The Caffeinated Penguin

musings of a crackpot hacker

Work stuff

| March 29, 2010

So, work decided to radically change the terms under which everyone is employed. Between that and our new and improved corporate strategy, they’re basically facing an exodus of engineers/support/etc. folks.

So, if you know of anything for which I’d be qualified, let me know.

The sad thing is, this is probably the best job I’ve had since when I was doing firmware at Atlantek.

Cold Wars Wrap-Up post

| March 27, 2010

I’ve been too busy painting minis and working on stuff to post the last set of pictures until now. Anyway, here are my painting notes from cold wars, and here are the remaining photos:

Customer service – a study in contrasts

| March 27, 2010

One of the things which has come to the forefront in business recently is a resurgence in quality customer service. With the rise of the internet, customer service becomes even more important, because people have quite a far-reaching soapbox these days. Further, people are likely to use that soapbox when they have a bad experience – less so when they have good ones.

Case in point – the fellow behind the United Breaks Guitars music videos is estimated to have cost United Airlines $180 million. Aside from the fact that they shouldn’t have broken his guitar in the first place, they should have made it right when they did. It’s simple:

  • Acknowledge when you screw up.
  • Make it right.

There are several companies with which I’ve recently had dealings who do this very well. As such, they have me as a repeat customer, and I am blogging about it here:

  • Indie Press Revolution – They had some shipping problems awhile back. They sent out an email telling people of the issues, apologizing, and explaining. I believe they even offered some store credit or free shipping or something. Keeps people in the loop, offer some recompense for it.
  • Carnivore Games – I pre-ordered The Unexplained in hardcover. When it arrived, it was in softcover. However, contained in the package was a letter from Brad (author and owner) explaining his troubles with the printer, and explaining that this is the reason for the delay. In an attempt to make it up to his customers, he enclosed a copy of the Ghosts of the Lady Grace adventure.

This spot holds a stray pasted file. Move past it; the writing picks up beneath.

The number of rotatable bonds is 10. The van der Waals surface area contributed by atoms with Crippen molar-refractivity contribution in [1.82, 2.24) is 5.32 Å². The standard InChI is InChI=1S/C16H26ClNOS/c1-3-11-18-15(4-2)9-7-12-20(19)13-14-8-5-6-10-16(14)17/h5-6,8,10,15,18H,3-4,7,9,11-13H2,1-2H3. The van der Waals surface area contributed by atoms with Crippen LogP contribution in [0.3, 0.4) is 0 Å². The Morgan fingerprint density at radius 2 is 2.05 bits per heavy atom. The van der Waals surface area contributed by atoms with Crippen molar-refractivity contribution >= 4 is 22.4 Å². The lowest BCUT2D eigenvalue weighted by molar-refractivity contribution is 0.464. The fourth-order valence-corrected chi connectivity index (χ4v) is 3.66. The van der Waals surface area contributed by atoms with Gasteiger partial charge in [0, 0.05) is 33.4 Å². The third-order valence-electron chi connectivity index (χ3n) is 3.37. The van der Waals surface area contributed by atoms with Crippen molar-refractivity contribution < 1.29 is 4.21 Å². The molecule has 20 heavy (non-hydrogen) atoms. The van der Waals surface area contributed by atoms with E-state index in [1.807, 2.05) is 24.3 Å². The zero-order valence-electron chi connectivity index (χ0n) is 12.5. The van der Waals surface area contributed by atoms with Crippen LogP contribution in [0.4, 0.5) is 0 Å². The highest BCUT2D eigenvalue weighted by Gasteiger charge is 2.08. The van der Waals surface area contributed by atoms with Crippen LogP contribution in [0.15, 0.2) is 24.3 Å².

• SodaStream – We ordered some extra bottles for the unit. After several weeks, they had not arrived. Liz emailed them, they apologized, and immediately shipped out the order. We had it two days later.
  • CoffeeAM – I placed an order. After several weeks, it had not arrived. I emailed them. They apologized, explained that they had been moving offices and my order must have been lost in the shuffle. They processed it the next day and I had it a couple days later. They also included a couple half-pound samples of free coffee for the inconvenience.
  • FineArtStore – I ordered a box for my brushes. The box I received was not the one I ordered, but all the numbers matched up. I emailed them. They replied and explained that it was one which they were substituting as they are out of stock on the first one. If I don’t like the style, they will ship me a replacement (in the original style) when they come back in stock in a couple of weeks, and will enclose a prepaid shipping label so I can ship the old one back to them.